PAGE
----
Pop Culture
Mar 13, 2008, 05:19AM

Five Foot Three: Where Are My Skinny Genes?

In a culture where skinny remains the standard of beauty, even a confident woman cannot resist the urge to be thin.

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I used to think that media had only so much influence over my life. Sure, I remember commercial jingles, and I really do believe that Diet Dr. Pepper tastes the same as regular Dr. Pepper. And yes, my daily existence is saturated with images of ideal beauty on TV and in magazines, even plastered on highway billboards. But I'm an intelligent, confident woman.  I like the way I look and I know that there is more to life than impossibly thin thighs and perfectly toned arms. Or at least I thought I did.

There is a woman at my gym who always seems to start running on the treadmill at the same time that I've begun my weight workout. The weight machines face the back of a row of treadmills that overlook the harbor and I watch her as she runs; the setting sun comes through the West-facing windows and a trick of the light makes her glow like some golden idol of unthinkable thinness. I want to be this woman, it occurred to me the other day. I want a back that is so free of fleshiness that you can make out each, individual vertebrae of my spine beneath a tight, spandex top. I want shoulder blades that are so sharp and pronounced they could practically cut glass. I wish my upper thighs were so tiny that I could wrap my hands around them and interlock my fingers. I wish you could see every tendon in my legs, maybe every ligament as well. I wish all the strange, awkward knobs that I didn't even know existed on my hipbones were obvious through my yoga pants. Watching her run, it is the only time in my life that I really, truly want to be impossibly, sickeningly, dangerously thin.  

I use the leg press machine and think about what it would take to be her. Maybe if I cut back on carbs. Cut out all refined sugars. But I don't like to eat too much meat, and going without pasta makes me feel tired and sad—I need the serotonin. So maybe the key is to just cut back altogether. Drop my daily caloric intake to half of what it is now. Work out harder, longer. I think, if I drink enough water, I'll probably feel plenty full. Maybe I don't have to eat at all. Maybe I can just drink water all day long and then sweat it off later. The longer I watch her run, the more insane I get. I've nearly got myself convinced that, starting tomorrow I won't eat anything at all. I won't even drink water, because that will leave me feeling bloated and huge. When I'm hungry, I'll just go to sleep. I won't exercise, because I won't have the energy. I won't go out at night. I won't go out during the day. I'll simply sit at home and watch the pounds melt away, revel in the fact that my collarbones have started to protrude further than my breasts.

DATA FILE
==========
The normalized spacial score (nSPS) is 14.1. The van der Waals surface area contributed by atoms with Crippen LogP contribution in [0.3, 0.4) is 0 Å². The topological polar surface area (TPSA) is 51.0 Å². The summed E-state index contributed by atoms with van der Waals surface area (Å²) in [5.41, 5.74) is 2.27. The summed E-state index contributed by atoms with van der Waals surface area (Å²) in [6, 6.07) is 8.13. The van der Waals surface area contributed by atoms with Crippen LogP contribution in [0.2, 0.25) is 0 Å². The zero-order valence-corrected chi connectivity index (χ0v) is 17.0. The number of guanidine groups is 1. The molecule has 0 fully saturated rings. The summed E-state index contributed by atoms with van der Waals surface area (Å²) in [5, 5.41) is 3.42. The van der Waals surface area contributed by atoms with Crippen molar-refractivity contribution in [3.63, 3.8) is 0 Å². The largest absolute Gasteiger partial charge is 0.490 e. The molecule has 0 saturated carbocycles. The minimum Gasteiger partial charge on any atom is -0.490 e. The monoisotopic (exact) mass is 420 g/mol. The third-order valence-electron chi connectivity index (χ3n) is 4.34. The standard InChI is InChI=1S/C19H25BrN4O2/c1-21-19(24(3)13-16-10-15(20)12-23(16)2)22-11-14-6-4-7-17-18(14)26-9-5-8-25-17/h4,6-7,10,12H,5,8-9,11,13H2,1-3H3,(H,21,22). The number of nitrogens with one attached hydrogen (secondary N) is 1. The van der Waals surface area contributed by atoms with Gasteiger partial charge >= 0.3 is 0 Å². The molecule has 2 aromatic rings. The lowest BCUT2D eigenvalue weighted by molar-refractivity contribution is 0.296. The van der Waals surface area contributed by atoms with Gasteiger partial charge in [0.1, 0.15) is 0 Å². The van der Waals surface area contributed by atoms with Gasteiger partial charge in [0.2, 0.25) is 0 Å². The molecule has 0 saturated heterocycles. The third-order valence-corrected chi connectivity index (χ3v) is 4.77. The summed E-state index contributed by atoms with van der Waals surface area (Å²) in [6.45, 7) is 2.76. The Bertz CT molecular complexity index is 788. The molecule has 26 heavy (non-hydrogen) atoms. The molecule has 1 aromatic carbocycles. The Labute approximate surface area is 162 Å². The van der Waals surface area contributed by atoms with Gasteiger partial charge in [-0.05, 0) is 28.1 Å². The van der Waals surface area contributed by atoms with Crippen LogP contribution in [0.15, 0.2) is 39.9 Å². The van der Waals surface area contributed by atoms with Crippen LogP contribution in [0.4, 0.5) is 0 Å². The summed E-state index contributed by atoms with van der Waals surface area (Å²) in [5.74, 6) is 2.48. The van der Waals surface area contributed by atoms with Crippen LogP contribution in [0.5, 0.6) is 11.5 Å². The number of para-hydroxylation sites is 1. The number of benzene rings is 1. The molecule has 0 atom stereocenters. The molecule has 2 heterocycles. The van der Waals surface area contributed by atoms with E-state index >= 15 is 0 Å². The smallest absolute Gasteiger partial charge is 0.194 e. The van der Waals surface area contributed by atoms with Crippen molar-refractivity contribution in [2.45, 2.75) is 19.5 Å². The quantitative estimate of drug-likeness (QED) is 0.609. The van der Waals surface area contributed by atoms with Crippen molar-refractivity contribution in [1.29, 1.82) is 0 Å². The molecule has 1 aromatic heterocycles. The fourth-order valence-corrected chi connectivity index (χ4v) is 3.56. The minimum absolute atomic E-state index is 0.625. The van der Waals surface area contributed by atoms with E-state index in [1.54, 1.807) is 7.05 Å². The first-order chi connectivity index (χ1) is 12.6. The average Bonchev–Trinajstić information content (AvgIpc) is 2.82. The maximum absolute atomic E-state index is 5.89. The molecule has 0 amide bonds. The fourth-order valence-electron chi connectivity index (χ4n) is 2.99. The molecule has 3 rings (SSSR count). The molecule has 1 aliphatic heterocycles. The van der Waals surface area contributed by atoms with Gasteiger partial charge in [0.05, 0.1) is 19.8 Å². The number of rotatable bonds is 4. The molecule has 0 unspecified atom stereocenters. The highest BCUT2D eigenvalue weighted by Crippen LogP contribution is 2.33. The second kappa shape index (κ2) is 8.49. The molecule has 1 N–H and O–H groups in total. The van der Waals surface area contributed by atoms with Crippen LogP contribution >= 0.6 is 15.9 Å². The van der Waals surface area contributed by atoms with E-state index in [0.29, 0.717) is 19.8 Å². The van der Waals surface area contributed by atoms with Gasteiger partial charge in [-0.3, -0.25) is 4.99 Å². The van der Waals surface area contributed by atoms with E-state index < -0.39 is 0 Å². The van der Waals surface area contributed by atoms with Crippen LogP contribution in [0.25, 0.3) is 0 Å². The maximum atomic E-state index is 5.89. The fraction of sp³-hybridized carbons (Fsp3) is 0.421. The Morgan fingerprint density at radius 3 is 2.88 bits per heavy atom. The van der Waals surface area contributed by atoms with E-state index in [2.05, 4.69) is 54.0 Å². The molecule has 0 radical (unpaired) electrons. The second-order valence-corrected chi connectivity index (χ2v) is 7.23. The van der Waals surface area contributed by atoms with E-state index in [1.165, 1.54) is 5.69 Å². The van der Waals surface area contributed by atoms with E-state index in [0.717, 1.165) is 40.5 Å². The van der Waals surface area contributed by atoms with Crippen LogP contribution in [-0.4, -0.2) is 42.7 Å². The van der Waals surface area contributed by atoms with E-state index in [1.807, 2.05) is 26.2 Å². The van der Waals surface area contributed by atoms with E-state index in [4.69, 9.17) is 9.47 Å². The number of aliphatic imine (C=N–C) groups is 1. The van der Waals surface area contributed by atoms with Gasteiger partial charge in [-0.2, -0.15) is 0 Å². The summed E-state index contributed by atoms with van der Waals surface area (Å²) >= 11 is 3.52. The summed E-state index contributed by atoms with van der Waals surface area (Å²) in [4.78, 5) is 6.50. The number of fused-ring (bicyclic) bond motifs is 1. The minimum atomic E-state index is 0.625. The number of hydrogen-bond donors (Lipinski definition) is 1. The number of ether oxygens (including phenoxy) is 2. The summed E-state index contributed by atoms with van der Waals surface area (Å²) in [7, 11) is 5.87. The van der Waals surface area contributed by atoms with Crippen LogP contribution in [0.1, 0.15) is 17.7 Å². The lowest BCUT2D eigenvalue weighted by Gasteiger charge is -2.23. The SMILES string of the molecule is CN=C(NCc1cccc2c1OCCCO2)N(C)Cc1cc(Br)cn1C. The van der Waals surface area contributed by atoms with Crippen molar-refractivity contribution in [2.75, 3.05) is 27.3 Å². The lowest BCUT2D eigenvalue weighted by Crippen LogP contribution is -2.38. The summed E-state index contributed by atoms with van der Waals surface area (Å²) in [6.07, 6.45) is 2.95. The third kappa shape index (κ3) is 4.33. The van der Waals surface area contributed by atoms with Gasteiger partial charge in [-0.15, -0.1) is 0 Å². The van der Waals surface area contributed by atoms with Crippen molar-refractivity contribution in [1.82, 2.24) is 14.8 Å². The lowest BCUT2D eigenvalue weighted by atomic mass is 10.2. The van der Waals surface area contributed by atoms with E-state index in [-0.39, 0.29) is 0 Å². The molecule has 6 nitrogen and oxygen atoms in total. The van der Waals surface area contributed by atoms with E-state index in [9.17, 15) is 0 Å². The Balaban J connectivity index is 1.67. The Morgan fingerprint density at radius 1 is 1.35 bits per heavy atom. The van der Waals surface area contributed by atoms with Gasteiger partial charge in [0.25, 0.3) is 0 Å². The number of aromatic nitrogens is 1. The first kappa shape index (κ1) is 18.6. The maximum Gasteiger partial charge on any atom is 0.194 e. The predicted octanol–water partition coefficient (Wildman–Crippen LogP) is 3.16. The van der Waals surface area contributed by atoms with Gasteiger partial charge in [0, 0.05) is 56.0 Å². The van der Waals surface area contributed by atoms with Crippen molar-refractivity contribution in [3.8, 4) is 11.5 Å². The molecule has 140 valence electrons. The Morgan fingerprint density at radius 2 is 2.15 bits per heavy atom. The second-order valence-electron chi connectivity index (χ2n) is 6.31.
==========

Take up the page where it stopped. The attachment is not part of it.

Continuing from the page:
It sounds completely ridiculous, I feel absurd even thinking it. But when I'm there, watching this woman work out, I can't help myself. It's like a momentary sickness. A brief psychosis takes over my mind and all I see are those celebrity images I thought I had ignored throughout the day.

The fact is, I am not immune and it terrifies me. As a former psychology student, I've learned plenty about eating disorders. I've done research, written papers. I know the grotesque, intricate details of anorexia and bulimia. And while I honestly believe I'd never feel so desperate as to resort to such actions, I have to admit that the desire to be thin pulls on me. It gets hold of me and I have to force myself to take a step back and be realistic. I'm 5'3" and 135 pounds. I'm never going to be 5'9" with legs that look like stilts. Pictures in magazines are airbrushed. Actresses have the help of personal trainers, professional stylists. There is more to life than achieving the thin ideal, and in reality few men (especially the ones I know) find the skeletal look at all appealing.  

We live in a culture of beauty, though. Rather than deny it, or assume I'm impervious to its influence, it is better to embrace it as an absurd, irrational ideal. Apart from the minor adjustments of having a healthier and more fit lifestyle, my appearance is unlikely to change. I look like my mother, and she's a beautiful woman. That should be enough. My sister is three inches shorter than me and thus even less likely to have that long, leggy look, but I think she's absolutely gorgeous and I feel immensely lucky that she and I look so much alike. It is unfair that young women should feel forced to scrutinize every aspect of their appearance.  There is no easy solution to this problem. No quick fix for something so culturally ingrained. All we can do is accept that an unrealistic standard exists and try our best to remember that we are fine, better than fine, just the way we are. Maybe there are women out there that are far more beautiful than we will ever be.

Or maybe it is just a trick of the light.


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